When we finally get to the vampire striptease club south of the Mexican border, the film immediately jumps to life: it is as if Robert Rodriguez, back on home turf, has finally got a handle on the film. When the first melee occurs, and the characters we have been following find themselves thrust together and fighting for survival with the help of  two complete strangers (ably played by Fred Williamson and Tom Savini, the latter known for his makeup work on DAWN OF THE DEAD), the film briefly realizes some of its full potential.
Alas, no sooner is this new group drawing  together under adverse conditions, than Quentin Tarantino’s script begins dispatching characters left and right, rather than dramatizing the internal conflicts that must inevitably arise under such duress (a la NIGHT OF THE LIVING DEAD or ASSAULT ON PRECINCT 13).
Quentin Tarantino is a real movie-movie talent; that is, much of his cleverness comes from knowing films and filmic expectations and bending them to suit his purpose or re-using familiar material with a win of recognition toward the audience. thus, the appearance of Savini and Williamson is an amusing nod to the cult audience, not because of the characters but because we recognize the actors and associate them with their past accomplishments.
At other times, Tarantino’s script is a bit too clever, setting up interesting ideas that never pay off. For instance, the Gecko brothers are escaping to a lace in Mexico called El Rey – which just happens to be the name of the enigmatic ruler of a south-of-the-border haven for escaped criminals in Jim Thompson novel The Getaway.In the final chapter, (which was omitted from both film adaptations), the escaped robbers find themselves in a criminal sanctuary that is little better than Hell on Earth (“You tell yourself it is a bad dream. You tell yourself you have died…and have waked up in Hell.”) One might, therefore, expect the sanctuary in DUSK TO be similarly revealed as no safe haven at all and that Seth Gecko, through his confrontation with tangible evil in the Titty Twister Bar, would change his ways, choose not to go to El Rey, and thus avoid a horrible fate. Instead, the idea is abandoned. As with everything else in the film, Quentin Tarantino seems almost frantic to throw away potentially good material in favor of impaling a few more hearts and exploding a few more bodies.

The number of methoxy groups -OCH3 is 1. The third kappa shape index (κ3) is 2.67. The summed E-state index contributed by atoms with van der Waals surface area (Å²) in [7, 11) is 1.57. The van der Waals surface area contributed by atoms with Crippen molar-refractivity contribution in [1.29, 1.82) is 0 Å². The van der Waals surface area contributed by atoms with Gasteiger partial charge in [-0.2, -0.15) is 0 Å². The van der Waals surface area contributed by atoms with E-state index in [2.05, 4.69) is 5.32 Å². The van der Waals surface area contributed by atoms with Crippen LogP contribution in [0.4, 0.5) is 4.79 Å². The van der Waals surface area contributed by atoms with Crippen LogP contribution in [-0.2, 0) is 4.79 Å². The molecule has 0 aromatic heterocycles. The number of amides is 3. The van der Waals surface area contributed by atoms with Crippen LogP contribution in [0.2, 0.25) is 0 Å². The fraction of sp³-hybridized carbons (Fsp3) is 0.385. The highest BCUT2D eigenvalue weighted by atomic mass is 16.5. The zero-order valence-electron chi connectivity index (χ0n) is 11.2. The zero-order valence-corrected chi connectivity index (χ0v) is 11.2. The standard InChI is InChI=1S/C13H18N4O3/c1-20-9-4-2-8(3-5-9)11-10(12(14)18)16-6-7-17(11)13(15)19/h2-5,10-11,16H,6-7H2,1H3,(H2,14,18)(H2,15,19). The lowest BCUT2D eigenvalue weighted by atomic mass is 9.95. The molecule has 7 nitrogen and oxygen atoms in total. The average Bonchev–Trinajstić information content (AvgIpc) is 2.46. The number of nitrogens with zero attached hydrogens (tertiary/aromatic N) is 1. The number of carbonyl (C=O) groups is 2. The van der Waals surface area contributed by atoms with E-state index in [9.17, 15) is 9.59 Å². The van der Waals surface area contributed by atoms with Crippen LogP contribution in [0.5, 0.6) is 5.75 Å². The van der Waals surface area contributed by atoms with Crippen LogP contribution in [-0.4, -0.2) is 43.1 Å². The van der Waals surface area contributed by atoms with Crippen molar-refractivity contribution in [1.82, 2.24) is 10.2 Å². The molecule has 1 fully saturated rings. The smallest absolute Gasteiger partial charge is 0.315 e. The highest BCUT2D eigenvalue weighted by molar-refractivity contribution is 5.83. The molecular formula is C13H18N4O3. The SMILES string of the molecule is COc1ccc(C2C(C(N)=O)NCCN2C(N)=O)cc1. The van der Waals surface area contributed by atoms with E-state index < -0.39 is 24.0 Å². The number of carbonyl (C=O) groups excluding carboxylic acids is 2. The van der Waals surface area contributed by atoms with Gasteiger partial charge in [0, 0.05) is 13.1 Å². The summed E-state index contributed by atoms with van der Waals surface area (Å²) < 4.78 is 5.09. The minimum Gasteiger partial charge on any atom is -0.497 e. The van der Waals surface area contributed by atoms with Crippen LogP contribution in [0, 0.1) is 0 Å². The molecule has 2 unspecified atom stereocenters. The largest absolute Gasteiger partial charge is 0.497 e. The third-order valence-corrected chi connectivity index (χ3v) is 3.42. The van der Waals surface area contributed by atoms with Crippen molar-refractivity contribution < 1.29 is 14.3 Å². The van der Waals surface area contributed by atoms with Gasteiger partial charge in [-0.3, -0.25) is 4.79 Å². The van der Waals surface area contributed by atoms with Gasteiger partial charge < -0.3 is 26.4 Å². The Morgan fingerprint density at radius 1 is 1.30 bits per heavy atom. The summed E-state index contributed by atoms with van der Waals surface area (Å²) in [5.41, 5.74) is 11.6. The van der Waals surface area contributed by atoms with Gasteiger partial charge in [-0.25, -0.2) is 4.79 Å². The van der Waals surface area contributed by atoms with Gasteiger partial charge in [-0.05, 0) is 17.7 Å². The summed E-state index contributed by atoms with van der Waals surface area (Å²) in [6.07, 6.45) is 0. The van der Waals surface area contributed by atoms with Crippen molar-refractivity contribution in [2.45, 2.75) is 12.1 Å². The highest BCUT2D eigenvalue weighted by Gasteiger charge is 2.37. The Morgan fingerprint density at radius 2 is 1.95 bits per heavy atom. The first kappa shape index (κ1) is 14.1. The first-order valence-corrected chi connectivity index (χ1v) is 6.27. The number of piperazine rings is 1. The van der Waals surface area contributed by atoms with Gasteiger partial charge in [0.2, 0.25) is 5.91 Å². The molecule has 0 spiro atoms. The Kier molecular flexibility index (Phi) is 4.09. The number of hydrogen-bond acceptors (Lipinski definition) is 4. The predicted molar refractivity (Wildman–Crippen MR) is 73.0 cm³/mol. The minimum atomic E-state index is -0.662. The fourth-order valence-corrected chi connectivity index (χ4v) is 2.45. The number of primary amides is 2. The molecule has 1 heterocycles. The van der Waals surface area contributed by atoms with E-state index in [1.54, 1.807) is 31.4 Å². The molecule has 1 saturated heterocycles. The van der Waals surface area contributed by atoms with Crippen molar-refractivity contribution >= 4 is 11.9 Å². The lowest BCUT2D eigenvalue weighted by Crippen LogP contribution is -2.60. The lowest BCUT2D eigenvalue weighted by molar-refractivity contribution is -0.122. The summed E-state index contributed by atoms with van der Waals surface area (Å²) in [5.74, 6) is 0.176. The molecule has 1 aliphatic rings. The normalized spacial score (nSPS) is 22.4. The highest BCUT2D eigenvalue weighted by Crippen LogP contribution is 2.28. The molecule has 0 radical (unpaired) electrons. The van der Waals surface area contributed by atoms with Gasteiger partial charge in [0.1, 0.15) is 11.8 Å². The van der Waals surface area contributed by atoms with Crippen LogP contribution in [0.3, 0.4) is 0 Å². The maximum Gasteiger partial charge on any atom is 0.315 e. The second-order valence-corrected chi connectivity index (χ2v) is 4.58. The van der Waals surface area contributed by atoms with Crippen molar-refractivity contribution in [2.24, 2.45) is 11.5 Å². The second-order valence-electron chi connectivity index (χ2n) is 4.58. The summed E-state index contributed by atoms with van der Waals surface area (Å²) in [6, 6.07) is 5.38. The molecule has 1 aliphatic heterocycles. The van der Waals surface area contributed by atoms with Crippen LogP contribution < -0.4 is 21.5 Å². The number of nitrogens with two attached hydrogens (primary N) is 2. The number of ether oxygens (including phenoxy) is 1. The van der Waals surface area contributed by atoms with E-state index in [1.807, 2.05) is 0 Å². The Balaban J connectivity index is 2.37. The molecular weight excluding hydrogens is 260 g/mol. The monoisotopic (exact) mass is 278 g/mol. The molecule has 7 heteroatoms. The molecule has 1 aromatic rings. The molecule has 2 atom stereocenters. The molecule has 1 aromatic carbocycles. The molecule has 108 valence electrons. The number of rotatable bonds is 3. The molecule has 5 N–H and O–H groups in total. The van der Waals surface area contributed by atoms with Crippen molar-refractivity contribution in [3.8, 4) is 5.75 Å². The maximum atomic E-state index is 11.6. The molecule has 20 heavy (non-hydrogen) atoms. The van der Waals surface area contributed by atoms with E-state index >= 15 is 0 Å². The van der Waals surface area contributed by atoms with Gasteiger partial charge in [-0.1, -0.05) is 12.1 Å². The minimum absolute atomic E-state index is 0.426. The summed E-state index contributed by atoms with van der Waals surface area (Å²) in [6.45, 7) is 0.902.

Tarantino, Hayek, Clooney
Tarantino, Hayek, Clooney

Sitting in the director’s chair, Robert Rodriguez does an adequate job of filming the gobs of gore, but for some reason the action lacks the balletic intensity of DESPERADO – the stylistic verb that invites sympathetic viewers to forgive the story deficiencies. and simply surrender to the excitement of the on-screen carnage.
Whereas one might reasonably have expected that the combo of Quentin Tarantino and Robert Rodriguez would yield a critical mass of nuclear proportions, instead of an atomic fireball’s worth of entertainment, we get a long fuse, quite a bit of fizzle, and a rather minor blast. It is a shame to see so much good talent giving such low-yield results.
FROM DUSK TILL DAWN (1996). Directed by Robert Rodriguez. Written by Quentin Tarantino. Cast: George Clooney, Quentin Tarantino, Harvey Keitel, Juliette Lewis, Cheech Marin, Salma Hayek, John Saxon.

Copyright 1996 by Steve Biodrowski. This review originally appeared in the June 1996 issue of Cinefantastique (Volume 27, Number 10).